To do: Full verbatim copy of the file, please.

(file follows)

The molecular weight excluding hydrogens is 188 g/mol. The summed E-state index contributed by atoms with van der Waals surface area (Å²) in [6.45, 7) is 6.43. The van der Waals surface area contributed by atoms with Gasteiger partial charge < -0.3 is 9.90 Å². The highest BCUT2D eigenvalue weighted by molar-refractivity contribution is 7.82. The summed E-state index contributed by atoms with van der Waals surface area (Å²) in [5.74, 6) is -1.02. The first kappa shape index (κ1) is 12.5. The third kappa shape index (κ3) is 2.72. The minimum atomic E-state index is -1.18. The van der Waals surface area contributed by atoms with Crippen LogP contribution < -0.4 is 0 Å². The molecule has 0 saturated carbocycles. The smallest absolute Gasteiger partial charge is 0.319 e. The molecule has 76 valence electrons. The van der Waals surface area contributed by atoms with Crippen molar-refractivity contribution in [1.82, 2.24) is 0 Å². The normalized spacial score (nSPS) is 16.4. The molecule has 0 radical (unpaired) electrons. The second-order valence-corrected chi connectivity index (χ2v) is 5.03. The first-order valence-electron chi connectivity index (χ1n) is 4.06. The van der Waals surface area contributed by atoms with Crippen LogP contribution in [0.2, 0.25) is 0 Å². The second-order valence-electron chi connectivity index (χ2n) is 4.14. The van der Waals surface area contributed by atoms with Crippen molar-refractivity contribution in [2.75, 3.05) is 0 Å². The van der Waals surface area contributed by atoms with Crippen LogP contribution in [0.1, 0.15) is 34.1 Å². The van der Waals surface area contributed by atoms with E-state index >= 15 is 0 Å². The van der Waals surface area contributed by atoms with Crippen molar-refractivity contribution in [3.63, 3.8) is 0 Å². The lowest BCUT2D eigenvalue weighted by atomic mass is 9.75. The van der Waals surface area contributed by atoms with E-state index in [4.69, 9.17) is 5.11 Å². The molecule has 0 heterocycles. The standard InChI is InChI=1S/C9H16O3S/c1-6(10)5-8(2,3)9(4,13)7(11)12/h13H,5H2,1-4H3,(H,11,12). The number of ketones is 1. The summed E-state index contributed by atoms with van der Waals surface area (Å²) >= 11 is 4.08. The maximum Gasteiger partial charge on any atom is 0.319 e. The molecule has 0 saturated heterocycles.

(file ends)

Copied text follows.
The molecular weight excluding hydrogens is 188 g/mol. The summed E-state index contributed by atoms with van der Waals surface area (Å²) in [6.45, 7) is 6.43. The van der Waals surface area contributed by atoms with Gasteiger partial charge < -0.3 is 9.90 Å². The highest BCUT2D eigenvalue weighted by molar-refractivity contribution is 7.82. The summed E-state index contributed by atoms with van der Waals surface area (Å²) in [5.74, 6) is -1.02. The first kappa shape index (κ1) is 12.5. The third kappa shape index (κ3) is 2.72. The minimum atomic E-state index is -1.18. The van der Waals surface area contributed by atoms with Crippen LogP contribution < -0.4 is 0 Å². The molecule has 0 saturated carbocycles. The smallest absolute Gasteiger partial charge is 0.319 e. The molecule has 76 valence electrons. The van der Waals surface area contributed by atoms with Crippen molar-refractivity contribution in [1.82, 2.24) is 0 Å². The normalized spacial score (nSPS) is 16.4. The molecule has 0 radical (unpaired) electrons. The second-order valence-corrected chi connectivity index (χ2v) is 5.03. The first-order valence-electron chi connectivity index (χ1n) is 4.06. The van der Waals surface area contributed by atoms with Crippen LogP contribution in [0.2, 0.25) is 0 Å². The second-order valence-electron chi connectivity index (χ2n) is 4.14. The van der Waals surface area contributed by atoms with Crippen molar-refractivity contribution in [2.75, 3.05) is 0 Å². The van der Waals surface area contributed by atoms with Crippen LogP contribution in [0.1, 0.15) is 34.1 Å². The van der Waals surface area contributed by atoms with E-state index >= 15 is 0 Å². The van der Waals surface area contributed by atoms with Crippen molar-refractivity contribution in [3.63, 3.8) is 0 Å². The lowest BCUT2D eigenvalue weighted by atomic mass is 9.75. The van der Waals surface area contributed by atoms with E-state index in [4.69, 9.17) is 5.11 Å². The molecule has 0 heterocycles. The standard InChI is InChI=1S/C9H16O3S/c1-6(10)5-8(2,3)9(4,13)7(11)12/h13H,5H2,1-4H3,(H,11,12). The number of ketones is 1. The summed E-state index contributed by atoms with van der Waals surface area (Å²) >= 11 is 4.08. The maximum Gasteiger partial charge on any atom is 0.319 e. The molecule has 0 saturated heterocycles.